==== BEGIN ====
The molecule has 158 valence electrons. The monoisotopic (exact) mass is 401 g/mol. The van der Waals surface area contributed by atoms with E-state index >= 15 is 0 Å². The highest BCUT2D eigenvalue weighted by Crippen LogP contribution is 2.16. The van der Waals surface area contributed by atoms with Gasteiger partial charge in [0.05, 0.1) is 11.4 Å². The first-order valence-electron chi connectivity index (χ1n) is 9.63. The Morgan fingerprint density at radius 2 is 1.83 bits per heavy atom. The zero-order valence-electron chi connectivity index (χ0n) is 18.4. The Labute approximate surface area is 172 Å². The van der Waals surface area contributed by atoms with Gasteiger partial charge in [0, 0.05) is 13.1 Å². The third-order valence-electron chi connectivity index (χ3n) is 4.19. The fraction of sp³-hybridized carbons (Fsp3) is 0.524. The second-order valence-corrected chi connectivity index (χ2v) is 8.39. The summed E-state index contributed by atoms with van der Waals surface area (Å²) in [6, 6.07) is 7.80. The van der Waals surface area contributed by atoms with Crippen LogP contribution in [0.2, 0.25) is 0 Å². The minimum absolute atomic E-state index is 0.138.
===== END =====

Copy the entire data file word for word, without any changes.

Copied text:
The molecule has 158 valence electrons. The monoisotopic (exact) mass is 401 g/mol. The van der Waals surface area contributed by atoms with E-state index >= 15 is 0 Å². The highest BCUT2D eigenvalue weighted by Crippen LogP contribution is 2.16. The van der Waals surface area contributed by atoms with Gasteiger partial charge in [0.05, 0.1) is 11.4 Å². The first-order valence-electron chi connectivity index (χ1n) is 9.63. The Morgan fingerprint density at radius 2 is 1.83 bits per heavy atom. The zero-order valence-electron chi connectivity index (χ0n) is 18.4. The Labute approximate surface area is 172 Å². The van der Waals surface area contributed by atoms with Gasteiger partial charge in [0, 0.05) is 13.1 Å². The third-order valence-electron chi connectivity index (χ3n) is 4.19. The fraction of sp³-hybridized carbons (Fsp3) is 0.524. The second-order valence-corrected chi connectivity index (χ2v) is 8.39. The summed E-state index contributed by atoms with van der Waals surface area (Å²) in [6, 6.07) is 7.80. The van der Waals surface area contributed by atoms with Crippen LogP contribution in [0.2, 0.25) is 0 Å². The minimum absolute atomic E-state index is 0.138.